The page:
The most popular scam has been named “pig-butchering”, wherein the criminals cultivate fake romantic relationships or friendships online and then defraud the victims of significant amounts of money. This scam sometimes has extreme repercussions, such as in the case of Goi Zhen Feng. The 23-year-old teacher departed from Malaysia for Bangkok in January last year to meet his online “girlfriend”. His body was recovered from the Thai town of Mae Sot, bordering Myanmar, a few months later in May.

China’s role

According to analysts, China’s role is two-fold: It is mostly the Chinese nationals who are running these operations. And most of the victims are Chinese nationals, too. These operations primarily run on Chinese borders and are helmed by Chinese bosses hand-in-hand with local elites. Many are based in places where China has financed big construction projects, through President Xi Jinping’s signature Belt and Road Initiative (BRI).

In fact, according to some experts, these criminals have “ridden on the shoulders of the BRI” and links have been reported between the criminals and Chinese state enterprises, think tanks and government officials. So obviously, Chinese authorities have turned a blind eye to them for years.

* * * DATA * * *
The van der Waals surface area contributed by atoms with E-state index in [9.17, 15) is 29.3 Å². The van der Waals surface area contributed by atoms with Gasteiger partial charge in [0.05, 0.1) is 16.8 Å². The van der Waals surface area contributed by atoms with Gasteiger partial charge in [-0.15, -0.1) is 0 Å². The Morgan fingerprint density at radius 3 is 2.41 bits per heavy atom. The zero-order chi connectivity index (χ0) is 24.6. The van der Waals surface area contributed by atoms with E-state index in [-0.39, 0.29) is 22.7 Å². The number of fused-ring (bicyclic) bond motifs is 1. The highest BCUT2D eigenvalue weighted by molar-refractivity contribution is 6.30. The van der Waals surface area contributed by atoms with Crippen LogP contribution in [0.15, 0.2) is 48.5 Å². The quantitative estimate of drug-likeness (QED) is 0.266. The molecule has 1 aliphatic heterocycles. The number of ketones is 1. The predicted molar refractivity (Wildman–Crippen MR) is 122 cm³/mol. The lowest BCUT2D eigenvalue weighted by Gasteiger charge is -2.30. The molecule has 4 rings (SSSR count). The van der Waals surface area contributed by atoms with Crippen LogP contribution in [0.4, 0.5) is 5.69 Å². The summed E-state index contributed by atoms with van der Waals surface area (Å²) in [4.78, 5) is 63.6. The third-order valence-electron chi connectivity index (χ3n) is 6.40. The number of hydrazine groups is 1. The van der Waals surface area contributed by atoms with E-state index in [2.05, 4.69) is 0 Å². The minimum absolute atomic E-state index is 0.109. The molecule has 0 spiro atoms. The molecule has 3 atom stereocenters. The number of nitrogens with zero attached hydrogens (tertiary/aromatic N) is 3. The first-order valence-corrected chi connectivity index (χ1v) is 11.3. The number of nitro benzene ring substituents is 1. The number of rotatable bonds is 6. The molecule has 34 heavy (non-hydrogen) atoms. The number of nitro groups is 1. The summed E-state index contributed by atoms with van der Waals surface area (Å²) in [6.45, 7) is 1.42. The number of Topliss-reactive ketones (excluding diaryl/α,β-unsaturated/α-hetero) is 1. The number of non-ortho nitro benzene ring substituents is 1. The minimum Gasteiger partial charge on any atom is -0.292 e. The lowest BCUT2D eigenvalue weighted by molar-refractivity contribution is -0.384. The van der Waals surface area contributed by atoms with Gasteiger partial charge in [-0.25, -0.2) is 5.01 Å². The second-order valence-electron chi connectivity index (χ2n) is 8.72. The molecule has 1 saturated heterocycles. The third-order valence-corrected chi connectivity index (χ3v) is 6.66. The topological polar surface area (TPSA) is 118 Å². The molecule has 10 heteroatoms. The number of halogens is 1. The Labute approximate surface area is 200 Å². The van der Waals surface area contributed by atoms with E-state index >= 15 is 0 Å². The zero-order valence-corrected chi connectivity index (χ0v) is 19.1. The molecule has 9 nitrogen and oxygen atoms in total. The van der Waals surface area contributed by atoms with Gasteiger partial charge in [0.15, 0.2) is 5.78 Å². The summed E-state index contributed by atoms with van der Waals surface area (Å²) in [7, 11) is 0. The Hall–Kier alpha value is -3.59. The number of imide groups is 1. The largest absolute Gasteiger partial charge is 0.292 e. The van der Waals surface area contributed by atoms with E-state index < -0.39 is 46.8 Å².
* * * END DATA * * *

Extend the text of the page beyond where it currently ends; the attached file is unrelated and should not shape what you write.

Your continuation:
Now, other countries are pressuring China to act against these scam networks. Consequently, Chinese law enforcement agencies have stepped up their cooperation with other nations to address this scourge of transnational crime. In August this year, China, Thailand, Laos, and Myanmar agreed to set up a joint police operations centre to tackle cyber scams. In October, China announced that its “Summer Operation” had successfully brought back 2,317 scam suspects from northern Myanmar to China. In total, China has detained some 4,000 suspects.

According to academics, People's Liberation Army (PLA), the armed wing of the Chinese Communist Party (CCP), might also be planning to cross the border and attack hostile forces to tackle this menace in northern Myanmar. The area, which mainly houses ethnic minorities, has maintained a relative autonomy from the Myanmese government, and has its own armed forces.

Some experts, however, opine that China is acting selectively. Reportedly, Beijing is taking action only on those syndicates that are primarily preying on Chinese nationals. Also, when operations are shut down in one place, they often just resurface elsewhere, causing embarrassment for Beijing. That is why, China has been involved in crackdowns on some of these networks for about two decades now. Yet, the menace continues. Then there is the problem of China calling the caught people “suspects”, even though they are victims.

Consequently, thousands of those trapped in these scam compounds are getting more desperate by the minute. Trafficked workers, especially from other countries like Thailand, are unsure whether China will free them.

Copyright Greekcitytimes 2024